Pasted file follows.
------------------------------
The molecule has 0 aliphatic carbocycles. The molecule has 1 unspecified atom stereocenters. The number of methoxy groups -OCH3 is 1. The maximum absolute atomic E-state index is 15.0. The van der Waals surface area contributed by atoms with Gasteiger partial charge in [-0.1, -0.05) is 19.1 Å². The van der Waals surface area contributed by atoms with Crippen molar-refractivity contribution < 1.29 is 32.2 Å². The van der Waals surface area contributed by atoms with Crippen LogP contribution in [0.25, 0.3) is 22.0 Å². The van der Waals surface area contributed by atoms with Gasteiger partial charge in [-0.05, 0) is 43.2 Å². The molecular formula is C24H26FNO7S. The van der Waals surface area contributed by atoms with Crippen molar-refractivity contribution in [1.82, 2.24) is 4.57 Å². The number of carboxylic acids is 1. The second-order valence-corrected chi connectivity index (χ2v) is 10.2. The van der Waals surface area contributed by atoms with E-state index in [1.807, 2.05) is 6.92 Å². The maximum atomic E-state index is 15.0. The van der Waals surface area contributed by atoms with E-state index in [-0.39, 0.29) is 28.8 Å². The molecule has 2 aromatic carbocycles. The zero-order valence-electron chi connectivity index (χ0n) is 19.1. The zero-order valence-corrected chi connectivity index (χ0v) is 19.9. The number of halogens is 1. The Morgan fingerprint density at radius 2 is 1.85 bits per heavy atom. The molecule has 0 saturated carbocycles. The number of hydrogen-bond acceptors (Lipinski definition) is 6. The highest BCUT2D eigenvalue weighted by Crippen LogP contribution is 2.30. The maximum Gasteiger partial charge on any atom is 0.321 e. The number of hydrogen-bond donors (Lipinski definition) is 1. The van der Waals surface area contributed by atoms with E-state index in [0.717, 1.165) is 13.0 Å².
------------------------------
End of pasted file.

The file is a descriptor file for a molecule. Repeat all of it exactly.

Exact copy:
The molecule has 0 aliphatic carbocycles. The molecule has 1 unspecified atom stereocenters. The number of methoxy groups -OCH3 is 1. The maximum absolute atomic E-state index is 15.0. The van der Waals surface area contributed by atoms with Gasteiger partial charge in [-0.1, -0.05) is 19.1 Å². The van der Waals surface area contributed by atoms with Crippen molar-refractivity contribution < 1.29 is 32.2 Å². The van der Waals surface area contributed by atoms with Crippen LogP contribution in [0.25, 0.3) is 22.0 Å². The van der Waals surface area contributed by atoms with Gasteiger partial charge in [-0.05, 0) is 43.2 Å². The molecular formula is C24H26FNO7S. The van der Waals surface area contributed by atoms with Crippen molar-refractivity contribution in [1.82, 2.24) is 4.57 Å². The number of carboxylic acids is 1. The second-order valence-corrected chi connectivity index (χ2v) is 10.2. The van der Waals surface area contributed by atoms with E-state index in [1.807, 2.05) is 6.92 Å². The maximum atomic E-state index is 15.0. The van der Waals surface area contributed by atoms with E-state index in [-0.39, 0.29) is 28.8 Å². The molecule has 2 aromatic carbocycles. The zero-order valence-electron chi connectivity index (χ0n) is 19.1. The zero-order valence-corrected chi connectivity index (χ0v) is 19.9. The number of halogens is 1. The Morgan fingerprint density at radius 2 is 1.85 bits per heavy atom. The molecule has 0 saturated carbocycles. The number of hydrogen-bond acceptors (Lipinski definition) is 6. The highest BCUT2D eigenvalue weighted by Crippen LogP contribution is 2.30. The maximum Gasteiger partial charge on any atom is 0.321 e. The number of hydrogen-bond donors (Lipinski definition) is 1. The van der Waals surface area contributed by atoms with E-state index in [0.717, 1.165) is 13.0 Å².